and mostly sunny. Summer lasts usually from the month of
May to august and in Beijing the temperature can reach 40°C
(or even more in the North-West). July and August are the
monsoon months: in the north as in the south, the rains fall
essentially during the summer period.

Spring and autumn are the best periods to visit the north of China because it rains less and
temperatures between 20°C and 30°C are more bearable.

2) Center:

Along the Chang-Jiang (Yangzi), summers are hot, damp and they last long; for that matter
the cities of Wuhan (county-town of Hubei), ChongQing (county-town of ChongQing), and
Nanjing (county-town of Jiangsu) are nicknamed « the three ovens » by the Chinese. The
temperatures there are highest between April and October.

Winters are cold, almost as cold as in Beijing with temperatures going down underneath 0°C.
The weather can be damp and unpleasant all the year round, except for summer. The best
seasons to visit the center of China remain spring and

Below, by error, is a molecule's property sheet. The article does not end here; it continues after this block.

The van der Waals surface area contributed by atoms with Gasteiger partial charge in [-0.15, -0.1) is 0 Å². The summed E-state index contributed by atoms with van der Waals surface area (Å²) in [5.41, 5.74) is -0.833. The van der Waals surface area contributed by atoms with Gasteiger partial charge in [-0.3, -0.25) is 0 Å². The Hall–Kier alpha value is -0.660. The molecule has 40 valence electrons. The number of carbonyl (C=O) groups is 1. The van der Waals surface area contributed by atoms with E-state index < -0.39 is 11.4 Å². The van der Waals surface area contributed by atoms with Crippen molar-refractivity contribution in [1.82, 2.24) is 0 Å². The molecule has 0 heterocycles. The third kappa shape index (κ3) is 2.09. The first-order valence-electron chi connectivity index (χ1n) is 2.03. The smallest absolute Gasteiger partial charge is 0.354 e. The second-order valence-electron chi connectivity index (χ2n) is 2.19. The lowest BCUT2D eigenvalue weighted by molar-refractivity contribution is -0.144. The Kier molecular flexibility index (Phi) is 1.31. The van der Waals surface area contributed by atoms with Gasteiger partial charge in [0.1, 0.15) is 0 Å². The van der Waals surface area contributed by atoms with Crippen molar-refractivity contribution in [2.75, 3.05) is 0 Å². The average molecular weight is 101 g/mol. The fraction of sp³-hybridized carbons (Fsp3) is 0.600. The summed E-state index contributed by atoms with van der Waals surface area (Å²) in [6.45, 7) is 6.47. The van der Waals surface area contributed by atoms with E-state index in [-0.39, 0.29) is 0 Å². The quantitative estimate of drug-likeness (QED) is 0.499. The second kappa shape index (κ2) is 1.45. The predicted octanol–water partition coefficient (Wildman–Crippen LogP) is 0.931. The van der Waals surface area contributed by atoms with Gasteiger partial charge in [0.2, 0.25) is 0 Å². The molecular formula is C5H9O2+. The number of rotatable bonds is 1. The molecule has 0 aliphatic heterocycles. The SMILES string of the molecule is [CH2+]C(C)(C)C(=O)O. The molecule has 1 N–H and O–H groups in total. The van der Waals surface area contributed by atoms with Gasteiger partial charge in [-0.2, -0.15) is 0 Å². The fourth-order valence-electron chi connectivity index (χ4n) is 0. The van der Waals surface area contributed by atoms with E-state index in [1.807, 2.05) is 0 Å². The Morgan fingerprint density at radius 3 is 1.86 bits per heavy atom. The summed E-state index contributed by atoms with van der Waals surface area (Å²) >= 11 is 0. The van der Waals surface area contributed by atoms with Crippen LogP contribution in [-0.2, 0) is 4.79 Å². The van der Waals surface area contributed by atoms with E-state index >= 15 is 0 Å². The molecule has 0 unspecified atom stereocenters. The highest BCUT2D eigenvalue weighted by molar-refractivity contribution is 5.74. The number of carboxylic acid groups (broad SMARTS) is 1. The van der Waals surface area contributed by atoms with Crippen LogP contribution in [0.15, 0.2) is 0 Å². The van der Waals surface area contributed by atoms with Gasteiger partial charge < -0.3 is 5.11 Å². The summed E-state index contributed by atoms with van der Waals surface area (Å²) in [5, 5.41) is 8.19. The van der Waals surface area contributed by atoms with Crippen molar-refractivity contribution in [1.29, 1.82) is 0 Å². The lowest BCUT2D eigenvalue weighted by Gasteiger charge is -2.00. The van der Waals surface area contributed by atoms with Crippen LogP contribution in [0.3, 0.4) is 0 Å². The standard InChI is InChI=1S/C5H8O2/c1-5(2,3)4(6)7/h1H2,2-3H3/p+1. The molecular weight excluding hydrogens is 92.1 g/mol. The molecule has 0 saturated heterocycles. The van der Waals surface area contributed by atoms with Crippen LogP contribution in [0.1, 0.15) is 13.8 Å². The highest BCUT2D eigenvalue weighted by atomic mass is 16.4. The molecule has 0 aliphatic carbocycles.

autumn.

3) South:

The hot and damp season lasts from April to


September and the Mercury can reach 40°C.That
season is also the one of the rains. Winter which only

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lasts from January to March isn’t as cold as in the north. Spring and autumn are usually
pleasant times to visit the south of China with average temperatures about 23°C, but weather
can manage some surprises (cold and rain).

IV) The MianZi mentality

‘Mianzi' (您您) refers to the « face » in the meaning of appearance, social identity and the way
a person is perceived in society.

There are two underlying meanings:

Lian which is linked to a person’s virtue (a lack of Lian makes that a person can’t have any
function in the community). Mian which refers to one’ personality, his prestige or at least his
reputation, gained thanks to his successes (a lack of Mian brings shame or disgrace on the